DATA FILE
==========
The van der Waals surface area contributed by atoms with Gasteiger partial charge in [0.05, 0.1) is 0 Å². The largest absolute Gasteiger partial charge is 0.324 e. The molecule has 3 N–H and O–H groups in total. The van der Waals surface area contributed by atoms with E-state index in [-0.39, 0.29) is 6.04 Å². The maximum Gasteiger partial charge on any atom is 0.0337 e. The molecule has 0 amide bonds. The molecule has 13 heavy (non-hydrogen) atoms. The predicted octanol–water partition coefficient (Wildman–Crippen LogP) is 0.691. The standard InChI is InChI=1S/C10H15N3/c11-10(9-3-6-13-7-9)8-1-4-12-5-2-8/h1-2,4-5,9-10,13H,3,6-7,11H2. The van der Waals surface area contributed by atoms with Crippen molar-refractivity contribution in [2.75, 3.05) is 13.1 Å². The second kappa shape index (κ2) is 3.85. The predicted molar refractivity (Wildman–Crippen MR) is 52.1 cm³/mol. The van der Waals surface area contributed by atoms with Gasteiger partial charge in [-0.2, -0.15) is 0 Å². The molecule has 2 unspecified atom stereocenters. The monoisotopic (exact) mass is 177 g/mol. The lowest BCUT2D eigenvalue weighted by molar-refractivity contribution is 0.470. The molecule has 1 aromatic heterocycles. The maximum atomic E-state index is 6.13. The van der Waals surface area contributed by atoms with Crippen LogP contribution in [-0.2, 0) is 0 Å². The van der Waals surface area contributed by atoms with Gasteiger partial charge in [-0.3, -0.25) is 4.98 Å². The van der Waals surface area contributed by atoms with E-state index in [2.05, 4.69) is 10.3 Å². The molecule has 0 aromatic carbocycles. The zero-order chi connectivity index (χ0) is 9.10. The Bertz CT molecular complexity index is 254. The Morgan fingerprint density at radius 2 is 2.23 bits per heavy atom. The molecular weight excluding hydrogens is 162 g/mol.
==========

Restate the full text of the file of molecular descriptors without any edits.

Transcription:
The van der Waals surface area contributed by atoms with Gasteiger partial charge in [0.05, 0.1) is 0 Å². The largest absolute Gasteiger partial charge is 0.324 e. The molecule has 3 N–H and O–H groups in total. The van der Waals surface area contributed by atoms with E-state index in [-0.39, 0.29) is 6.04 Å². The maximum Gasteiger partial charge on any atom is 0.0337 e. The molecule has 0 amide bonds. The molecule has 13 heavy (non-hydrogen) atoms. The predicted octanol–water partition coefficient (Wildman–Crippen LogP) is 0.691. The standard InChI is InChI=1S/C10H15N3/c11-10(9-3-6-13-7-9)8-1-4-12-5-2-8/h1-2,4-5,9-10,13H,3,6-7,11H2. The van der Waals surface area contributed by atoms with Crippen molar-refractivity contribution in [2.75, 3.05) is 13.1 Å². The second kappa shape index (κ2) is 3.85. The predicted molar refractivity (Wildman–Crippen MR) is 52.1 cm³/mol. The van der Waals surface area contributed by atoms with Gasteiger partial charge in [-0.2, -0.15) is 0 Å². The molecule has 2 unspecified atom stereocenters. The monoisotopic (exact) mass is 177 g/mol. The lowest BCUT2D eigenvalue weighted by molar-refractivity contribution is 0.470. The molecule has 1 aromatic heterocycles. The maximum atomic E-state index is 6.13. The van der Waals surface area contributed by atoms with Crippen LogP contribution in [-0.2, 0) is 0 Å². The van der Waals surface area contributed by atoms with Gasteiger partial charge in [-0.3, -0.25) is 4.98 Å². The van der Waals surface area contributed by atoms with E-state index in [2.05, 4.69) is 10.3 Å². The molecule has 0 aromatic carbocycles. The zero-order chi connectivity index (χ0) is 9.10. The Bertz CT molecular complexity index is 254. The Morgan fingerprint density at radius 2 is 2.23 bits per heavy atom. The molecular weight excluding hydrogens is 162 g/mol.